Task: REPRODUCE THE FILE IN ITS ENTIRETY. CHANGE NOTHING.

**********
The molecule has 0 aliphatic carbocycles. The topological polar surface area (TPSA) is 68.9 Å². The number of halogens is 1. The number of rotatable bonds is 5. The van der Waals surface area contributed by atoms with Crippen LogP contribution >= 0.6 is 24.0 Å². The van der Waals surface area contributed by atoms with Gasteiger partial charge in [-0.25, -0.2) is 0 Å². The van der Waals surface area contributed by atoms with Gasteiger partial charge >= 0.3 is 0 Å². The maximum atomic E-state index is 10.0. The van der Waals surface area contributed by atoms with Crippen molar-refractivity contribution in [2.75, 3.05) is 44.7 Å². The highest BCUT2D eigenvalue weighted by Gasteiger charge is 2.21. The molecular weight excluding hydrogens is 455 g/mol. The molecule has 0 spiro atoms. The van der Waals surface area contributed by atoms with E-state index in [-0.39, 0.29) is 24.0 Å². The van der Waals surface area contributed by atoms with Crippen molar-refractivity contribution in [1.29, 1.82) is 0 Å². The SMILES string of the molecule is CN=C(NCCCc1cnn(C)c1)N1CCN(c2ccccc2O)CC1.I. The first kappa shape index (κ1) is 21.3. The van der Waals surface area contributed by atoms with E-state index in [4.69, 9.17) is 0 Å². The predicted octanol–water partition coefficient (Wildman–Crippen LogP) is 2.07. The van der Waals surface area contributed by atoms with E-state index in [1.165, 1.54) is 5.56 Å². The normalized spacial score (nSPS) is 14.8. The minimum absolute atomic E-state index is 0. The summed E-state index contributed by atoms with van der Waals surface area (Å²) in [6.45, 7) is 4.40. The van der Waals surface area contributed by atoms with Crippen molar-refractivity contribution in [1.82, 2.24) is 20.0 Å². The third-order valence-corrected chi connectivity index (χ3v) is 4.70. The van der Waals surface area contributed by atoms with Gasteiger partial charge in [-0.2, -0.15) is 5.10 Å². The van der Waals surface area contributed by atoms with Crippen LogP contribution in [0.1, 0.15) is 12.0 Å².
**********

The molecule has 0 aliphatic carbocycles. The topological polar surface area (TPSA) is 68.9 Å². The number of halogens is 1. The number of rotatable bonds is 5. The van der Waals surface area contributed by atoms with Crippen LogP contribution >= 0.6 is 24.0 Å². The van der Waals surface area contributed by atoms with Gasteiger partial charge in [-0.25, -0.2) is 0 Å². The van der Waals surface area contributed by atoms with Gasteiger partial charge >= 0.3 is 0 Å². The maximum atomic E-state index is 10.0. The van der Waals surface area contributed by atoms with Crippen molar-refractivity contribution in [2.75, 3.05) is 44.7 Å². The highest BCUT2D eigenvalue weighted by Gasteiger charge is 2.21. The molecular weight excluding hydrogens is 455 g/mol. The molecule has 0 spiro atoms. The van der Waals surface area contributed by atoms with E-state index in [-0.39, 0.29) is 24.0 Å². The van der Waals surface area contributed by atoms with Crippen molar-refractivity contribution in [1.29, 1.82) is 0 Å². The SMILES string of the molecule is CN=C(NCCCc1cnn(C)c1)N1CCN(c2ccccc2O)CC1.I. The first kappa shape index (κ1) is 21.3. The van der Waals surface area contributed by atoms with E-state index in [4.69, 9.17) is 0 Å². The predicted octanol–water partition coefficient (Wildman–Crippen LogP) is 2.07. The van der Waals surface area contributed by atoms with E-state index in [1.165, 1.54) is 5.56 Å². The normalized spacial score (nSPS) is 14.8. The minimum absolute atomic E-state index is 0. The summed E-state index contributed by atoms with van der Waals surface area (Å²) in [6.45, 7) is 4.40. The van der Waals surface area contributed by atoms with Crippen molar-refractivity contribution in [1.82, 2.24) is 20.0 Å². The third-order valence-corrected chi connectivity index (χ3v) is 4.70. The van der Waals surface area contributed by atoms with Gasteiger partial charge in [-0.2, -0.15) is 5.10 Å². The van der Waals surface area contributed by atoms with Crippen LogP contribution in [0.1, 0.15) is 12.0 Å².